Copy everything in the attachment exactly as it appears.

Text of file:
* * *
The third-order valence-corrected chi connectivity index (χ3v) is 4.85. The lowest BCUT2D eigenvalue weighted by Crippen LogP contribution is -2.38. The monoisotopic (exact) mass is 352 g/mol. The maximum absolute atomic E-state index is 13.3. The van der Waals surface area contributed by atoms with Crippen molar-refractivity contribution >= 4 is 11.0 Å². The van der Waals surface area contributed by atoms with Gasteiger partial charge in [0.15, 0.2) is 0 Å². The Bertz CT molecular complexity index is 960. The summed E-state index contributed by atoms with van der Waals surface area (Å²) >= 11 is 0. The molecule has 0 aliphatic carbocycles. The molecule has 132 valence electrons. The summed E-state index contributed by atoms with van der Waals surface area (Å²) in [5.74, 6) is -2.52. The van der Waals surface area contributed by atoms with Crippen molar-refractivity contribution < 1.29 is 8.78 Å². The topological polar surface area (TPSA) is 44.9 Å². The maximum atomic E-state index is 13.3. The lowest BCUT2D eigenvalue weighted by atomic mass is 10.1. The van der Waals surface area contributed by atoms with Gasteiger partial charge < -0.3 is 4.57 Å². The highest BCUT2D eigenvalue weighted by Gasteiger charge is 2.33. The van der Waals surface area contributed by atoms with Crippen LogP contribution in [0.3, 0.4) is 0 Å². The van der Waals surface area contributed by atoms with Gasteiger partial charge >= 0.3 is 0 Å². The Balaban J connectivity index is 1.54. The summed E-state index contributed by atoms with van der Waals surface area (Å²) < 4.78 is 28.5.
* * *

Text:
The third-order valence-corrected chi connectivity index (χ3v) is 4.85. The lowest BCUT2D eigenvalue weighted by Crippen LogP contribution is -2.38. The monoisotopic (exact) mass is 352 g/mol. The maximum absolute atomic E-state index is 13.3. The van der Waals surface area contributed by atoms with Crippen molar-refractivity contribution >= 4 is 11.0 Å². The van der Waals surface area contributed by atoms with Gasteiger partial charge in [0.15, 0.2) is 0 Å². The Bertz CT molecular complexity index is 960. The summed E-state index contributed by atoms with van der Waals surface area (Å²) >= 11 is 0. The molecule has 0 aliphatic carbocycles. The molecule has 132 valence electrons. The summed E-state index contributed by atoms with van der Waals surface area (Å²) in [5.74, 6) is -2.52. The van der Waals surface area contributed by atoms with Crippen molar-refractivity contribution < 1.29 is 8.78 Å². The topological polar surface area (TPSA) is 44.9 Å². The maximum atomic E-state index is 13.3. The lowest BCUT2D eigenvalue weighted by atomic mass is 10.1. The van der Waals surface area contributed by atoms with Gasteiger partial charge < -0.3 is 4.57 Å². The highest BCUT2D eigenvalue weighted by Gasteiger charge is 2.33. The van der Waals surface area contributed by atoms with Crippen LogP contribution in [0.3, 0.4) is 0 Å². The van der Waals surface area contributed by atoms with Gasteiger partial charge >= 0.3 is 0 Å². The Balaban J connectivity index is 1.54. The summed E-state index contributed by atoms with van der Waals surface area (Å²) < 4.78 is 28.5.